Building a Nest Box
Two Blue Tit parents await their chick to hatch in a nest box.
Image courtesy of Snowmanradio, [CC-BY-SA 2.0], via Wikimedia Commons
Birds can be picky about the places they choose to build their nests. Read the following information to learn more about creating a nest box that is suitable for your bird.
There are two important considerations to think about when setting up a nest box. The first is the design of your nest box—how big it is, what shape it is, and the materials that make it. The second is the placement of your nest box—where you are going to put it, how high up to mount it, and how to avoid predators.
Nest boxes come in many different shapes, colors and sizes.
Let's start with the first consideration: nest box design. Biologists know that different birds are attracted to nest boxes of different sizes—and they have a better chance of raising their young to adulthood if they have the right size nest box.
For Bewick's wrens, that means a nest box that is at least 4 inches wide, 4 inches deep, and 6 to 10 inches in height. The nest box can be made of any untreated wood that is at least three-fourths an inch thick and is rough inside. And it can be one of several different shapes, as shown here.
These are three different styles for a Bewick's wren nest box.
Whatever shape you choose, the nest box should have an entrance hole that is about 1 1/8 to 1 ¼ inches in diameter—any bigger, and larger birds may invade and take over, destroying any eggs or hatchlings they find inside.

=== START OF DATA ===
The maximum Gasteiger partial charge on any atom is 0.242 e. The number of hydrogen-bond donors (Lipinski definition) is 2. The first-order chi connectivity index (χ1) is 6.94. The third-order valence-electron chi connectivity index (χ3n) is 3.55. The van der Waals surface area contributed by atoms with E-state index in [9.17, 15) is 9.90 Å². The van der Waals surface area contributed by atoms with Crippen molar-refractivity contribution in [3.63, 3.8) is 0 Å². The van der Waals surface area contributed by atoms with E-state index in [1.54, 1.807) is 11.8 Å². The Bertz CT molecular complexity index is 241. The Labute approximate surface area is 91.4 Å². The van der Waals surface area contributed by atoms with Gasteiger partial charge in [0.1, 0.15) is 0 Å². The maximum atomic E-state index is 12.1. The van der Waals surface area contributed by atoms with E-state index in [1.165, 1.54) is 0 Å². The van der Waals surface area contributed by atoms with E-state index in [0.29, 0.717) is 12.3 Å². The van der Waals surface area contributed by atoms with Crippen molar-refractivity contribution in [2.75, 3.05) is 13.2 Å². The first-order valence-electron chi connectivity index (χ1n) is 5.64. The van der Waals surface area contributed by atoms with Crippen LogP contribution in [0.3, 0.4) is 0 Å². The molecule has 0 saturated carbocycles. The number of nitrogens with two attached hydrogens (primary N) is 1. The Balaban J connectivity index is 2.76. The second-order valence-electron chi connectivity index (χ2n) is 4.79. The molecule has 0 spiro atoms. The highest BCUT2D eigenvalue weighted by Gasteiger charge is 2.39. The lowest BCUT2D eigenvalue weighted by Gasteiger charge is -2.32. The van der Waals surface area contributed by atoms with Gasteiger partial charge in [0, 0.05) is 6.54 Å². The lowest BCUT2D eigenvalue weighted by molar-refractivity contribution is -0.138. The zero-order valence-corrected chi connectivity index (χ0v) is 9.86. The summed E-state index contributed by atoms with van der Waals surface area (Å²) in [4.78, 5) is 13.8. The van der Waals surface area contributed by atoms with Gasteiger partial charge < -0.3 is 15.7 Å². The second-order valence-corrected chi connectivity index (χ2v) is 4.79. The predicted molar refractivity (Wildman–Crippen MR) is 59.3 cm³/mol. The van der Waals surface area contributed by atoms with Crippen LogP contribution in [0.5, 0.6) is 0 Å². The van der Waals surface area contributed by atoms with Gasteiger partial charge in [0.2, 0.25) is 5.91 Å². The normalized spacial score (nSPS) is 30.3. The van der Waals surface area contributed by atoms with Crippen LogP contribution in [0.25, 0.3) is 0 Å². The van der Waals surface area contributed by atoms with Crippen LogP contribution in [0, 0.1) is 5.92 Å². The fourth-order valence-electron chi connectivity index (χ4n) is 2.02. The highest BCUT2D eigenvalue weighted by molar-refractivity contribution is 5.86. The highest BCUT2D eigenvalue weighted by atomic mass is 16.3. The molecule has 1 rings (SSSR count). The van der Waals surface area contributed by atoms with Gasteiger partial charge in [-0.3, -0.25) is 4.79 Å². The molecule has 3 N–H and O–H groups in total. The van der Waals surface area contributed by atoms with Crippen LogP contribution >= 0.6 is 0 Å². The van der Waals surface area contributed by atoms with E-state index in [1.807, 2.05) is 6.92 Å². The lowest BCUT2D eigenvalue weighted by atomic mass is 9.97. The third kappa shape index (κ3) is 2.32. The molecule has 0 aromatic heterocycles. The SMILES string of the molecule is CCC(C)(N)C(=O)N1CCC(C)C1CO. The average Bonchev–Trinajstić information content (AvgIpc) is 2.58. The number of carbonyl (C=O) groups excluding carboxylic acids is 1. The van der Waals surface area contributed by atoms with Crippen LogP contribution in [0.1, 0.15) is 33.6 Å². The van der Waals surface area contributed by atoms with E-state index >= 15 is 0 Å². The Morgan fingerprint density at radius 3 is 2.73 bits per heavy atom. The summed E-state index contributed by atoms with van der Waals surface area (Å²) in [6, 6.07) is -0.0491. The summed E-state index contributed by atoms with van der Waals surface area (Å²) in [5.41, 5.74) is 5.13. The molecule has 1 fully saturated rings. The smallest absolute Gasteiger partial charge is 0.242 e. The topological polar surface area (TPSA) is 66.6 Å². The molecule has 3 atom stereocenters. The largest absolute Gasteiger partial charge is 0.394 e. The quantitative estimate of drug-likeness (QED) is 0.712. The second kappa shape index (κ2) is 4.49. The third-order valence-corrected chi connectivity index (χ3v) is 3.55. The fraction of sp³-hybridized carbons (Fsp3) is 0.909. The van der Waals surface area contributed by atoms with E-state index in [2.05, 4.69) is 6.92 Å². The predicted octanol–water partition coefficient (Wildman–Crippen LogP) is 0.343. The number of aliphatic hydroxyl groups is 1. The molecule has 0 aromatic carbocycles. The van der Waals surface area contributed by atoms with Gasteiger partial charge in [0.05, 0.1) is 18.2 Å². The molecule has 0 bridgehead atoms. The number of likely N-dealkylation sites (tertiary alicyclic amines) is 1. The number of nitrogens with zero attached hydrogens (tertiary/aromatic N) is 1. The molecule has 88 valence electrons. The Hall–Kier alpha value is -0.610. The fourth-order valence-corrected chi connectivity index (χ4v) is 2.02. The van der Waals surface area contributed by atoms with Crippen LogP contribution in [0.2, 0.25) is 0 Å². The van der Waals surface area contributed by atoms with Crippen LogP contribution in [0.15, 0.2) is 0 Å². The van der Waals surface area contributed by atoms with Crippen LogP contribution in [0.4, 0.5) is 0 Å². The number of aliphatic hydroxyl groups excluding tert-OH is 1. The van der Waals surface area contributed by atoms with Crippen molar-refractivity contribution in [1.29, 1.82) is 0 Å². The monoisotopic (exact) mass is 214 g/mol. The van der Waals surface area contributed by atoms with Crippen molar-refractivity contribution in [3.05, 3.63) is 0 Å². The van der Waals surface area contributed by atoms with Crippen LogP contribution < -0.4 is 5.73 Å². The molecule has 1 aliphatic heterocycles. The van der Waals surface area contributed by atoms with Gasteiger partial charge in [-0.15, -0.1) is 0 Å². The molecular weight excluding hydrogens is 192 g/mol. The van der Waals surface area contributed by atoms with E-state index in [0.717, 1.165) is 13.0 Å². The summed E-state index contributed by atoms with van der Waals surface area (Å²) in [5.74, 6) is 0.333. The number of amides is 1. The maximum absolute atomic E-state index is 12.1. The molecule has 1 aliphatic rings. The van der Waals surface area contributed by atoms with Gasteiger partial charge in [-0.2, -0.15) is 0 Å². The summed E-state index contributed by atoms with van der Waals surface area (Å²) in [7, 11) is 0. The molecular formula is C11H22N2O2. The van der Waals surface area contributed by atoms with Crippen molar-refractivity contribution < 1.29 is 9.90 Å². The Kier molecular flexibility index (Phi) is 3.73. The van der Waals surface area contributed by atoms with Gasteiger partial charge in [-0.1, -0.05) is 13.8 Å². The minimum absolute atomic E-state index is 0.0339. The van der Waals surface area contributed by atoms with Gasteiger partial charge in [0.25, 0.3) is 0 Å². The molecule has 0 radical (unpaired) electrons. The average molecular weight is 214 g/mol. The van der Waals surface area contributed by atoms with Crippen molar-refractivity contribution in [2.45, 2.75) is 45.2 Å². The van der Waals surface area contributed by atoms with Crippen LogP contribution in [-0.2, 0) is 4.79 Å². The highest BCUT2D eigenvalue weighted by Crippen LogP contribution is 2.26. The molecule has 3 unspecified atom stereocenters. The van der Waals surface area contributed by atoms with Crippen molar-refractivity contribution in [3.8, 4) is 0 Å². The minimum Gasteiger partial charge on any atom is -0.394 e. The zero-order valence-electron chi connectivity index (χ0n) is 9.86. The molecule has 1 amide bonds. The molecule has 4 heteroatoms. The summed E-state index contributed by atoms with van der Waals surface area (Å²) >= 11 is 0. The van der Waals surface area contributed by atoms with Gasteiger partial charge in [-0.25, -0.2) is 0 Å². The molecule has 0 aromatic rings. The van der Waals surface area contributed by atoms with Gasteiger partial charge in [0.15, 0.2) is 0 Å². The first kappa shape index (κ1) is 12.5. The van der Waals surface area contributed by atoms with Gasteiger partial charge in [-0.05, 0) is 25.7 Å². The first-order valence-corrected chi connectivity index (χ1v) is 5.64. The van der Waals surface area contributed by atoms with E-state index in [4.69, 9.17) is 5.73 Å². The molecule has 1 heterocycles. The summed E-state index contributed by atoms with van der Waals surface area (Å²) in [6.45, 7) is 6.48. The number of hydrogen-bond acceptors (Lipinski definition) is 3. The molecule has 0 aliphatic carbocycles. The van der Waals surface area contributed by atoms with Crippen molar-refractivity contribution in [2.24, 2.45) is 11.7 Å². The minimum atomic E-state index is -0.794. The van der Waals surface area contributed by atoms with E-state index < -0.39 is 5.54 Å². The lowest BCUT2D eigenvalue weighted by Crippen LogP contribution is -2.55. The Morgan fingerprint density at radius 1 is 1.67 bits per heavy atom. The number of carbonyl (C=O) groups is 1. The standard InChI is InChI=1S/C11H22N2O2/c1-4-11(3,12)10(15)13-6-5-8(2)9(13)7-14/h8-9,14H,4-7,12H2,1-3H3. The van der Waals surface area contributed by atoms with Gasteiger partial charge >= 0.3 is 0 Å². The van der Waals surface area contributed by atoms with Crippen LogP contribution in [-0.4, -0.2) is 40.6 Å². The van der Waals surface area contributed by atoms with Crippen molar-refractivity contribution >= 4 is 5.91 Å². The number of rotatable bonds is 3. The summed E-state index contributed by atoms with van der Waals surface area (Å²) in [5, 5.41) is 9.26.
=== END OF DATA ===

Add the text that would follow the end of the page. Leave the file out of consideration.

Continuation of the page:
This is a diagram of the parts of a nest box.
A nest box for your Bewick's wren should have a pitched roof with overhanging eaves eaves to allow rain to slide off. Drainage holes in the bottom, a recessed recessed floor, and ventilation holes near the top will ensure that your box is not too hot or damp. Glue will not be strong enough to hold your box together, but you can use screws or nails. Many people prefer screws since they allow you to unscrew one side and clean out the box after the birds have moved on. One thing your nest box should not have is a perch perch outside the entrance hole. The wrens do not need it, and predators could use it to reach inside and grab baby birds. Some people install a predator guard on the mounting pole to deter climbing predators.